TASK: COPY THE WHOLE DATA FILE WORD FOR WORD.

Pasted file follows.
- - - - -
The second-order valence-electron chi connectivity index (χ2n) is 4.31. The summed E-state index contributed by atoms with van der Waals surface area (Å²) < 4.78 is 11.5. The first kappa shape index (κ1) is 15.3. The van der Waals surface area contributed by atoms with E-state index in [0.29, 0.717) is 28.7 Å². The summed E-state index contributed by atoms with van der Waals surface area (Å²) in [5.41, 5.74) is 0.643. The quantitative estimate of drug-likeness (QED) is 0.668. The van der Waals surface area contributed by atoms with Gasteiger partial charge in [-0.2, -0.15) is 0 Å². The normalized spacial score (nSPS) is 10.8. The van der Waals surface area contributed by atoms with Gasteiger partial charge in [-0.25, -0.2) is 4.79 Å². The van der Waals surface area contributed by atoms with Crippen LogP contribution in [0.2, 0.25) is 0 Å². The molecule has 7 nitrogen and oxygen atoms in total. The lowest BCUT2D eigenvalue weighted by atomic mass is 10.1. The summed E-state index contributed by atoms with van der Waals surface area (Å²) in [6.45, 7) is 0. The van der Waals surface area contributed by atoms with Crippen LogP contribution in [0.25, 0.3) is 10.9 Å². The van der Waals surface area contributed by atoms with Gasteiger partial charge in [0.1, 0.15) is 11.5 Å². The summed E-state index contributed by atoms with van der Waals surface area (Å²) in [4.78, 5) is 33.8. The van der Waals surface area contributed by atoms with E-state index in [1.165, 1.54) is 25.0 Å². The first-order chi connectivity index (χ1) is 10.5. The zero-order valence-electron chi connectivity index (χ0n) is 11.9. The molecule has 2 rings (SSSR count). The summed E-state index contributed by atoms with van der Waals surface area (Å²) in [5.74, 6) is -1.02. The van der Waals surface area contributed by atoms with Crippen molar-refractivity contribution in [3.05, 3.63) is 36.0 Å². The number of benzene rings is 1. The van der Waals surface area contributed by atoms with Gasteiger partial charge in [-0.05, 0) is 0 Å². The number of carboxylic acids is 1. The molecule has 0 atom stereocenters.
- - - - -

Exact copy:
The second-order valence-electron chi connectivity index (χ2n) is 4.31. The summed E-state index contributed by atoms with van der Waals surface area (Å²) < 4.78 is 11.5. The first kappa shape index (κ1) is 15.3. The van der Waals surface area contributed by atoms with E-state index in [0.29, 0.717) is 28.7 Å². The summed E-state index contributed by atoms with van der Waals surface area (Å²) in [5.41, 5.74) is 0.643. The quantitative estimate of drug-likeness (QED) is 0.668. The van der Waals surface area contributed by atoms with Gasteiger partial charge in [-0.2, -0.15) is 0 Å². The normalized spacial score (nSPS) is 10.8. The van der Waals surface area contributed by atoms with Gasteiger partial charge in [-0.25, -0.2) is 4.79 Å². The van der Waals surface area contributed by atoms with Crippen LogP contribution in [0.2, 0.25) is 0 Å². The molecule has 7 nitrogen and oxygen atoms in total. The lowest BCUT2D eigenvalue weighted by atomic mass is 10.1. The summed E-state index contributed by atoms with van der Waals surface area (Å²) in [6.45, 7) is 0. The van der Waals surface area contributed by atoms with Crippen LogP contribution in [0.25, 0.3) is 10.9 Å². The van der Waals surface area contributed by atoms with Gasteiger partial charge in [0.1, 0.15) is 11.5 Å². The summed E-state index contributed by atoms with van der Waals surface area (Å²) in [4.78, 5) is 33.8. The van der Waals surface area contributed by atoms with E-state index in [1.165, 1.54) is 25.0 Å². The first-order chi connectivity index (χ1) is 10.5. The zero-order valence-electron chi connectivity index (χ0n) is 11.9. The molecule has 2 rings (SSSR count). The summed E-state index contributed by atoms with van der Waals surface area (Å²) in [5.74, 6) is -1.02. The van der Waals surface area contributed by atoms with Crippen molar-refractivity contribution in [3.05, 3.63) is 36.0 Å². The number of benzene rings is 1. The van der Waals surface area contributed by atoms with Gasteiger partial charge in [-0.05, 0) is 0 Å². The number of carboxylic acids is 1. The molecule has 0 atom stereocenters.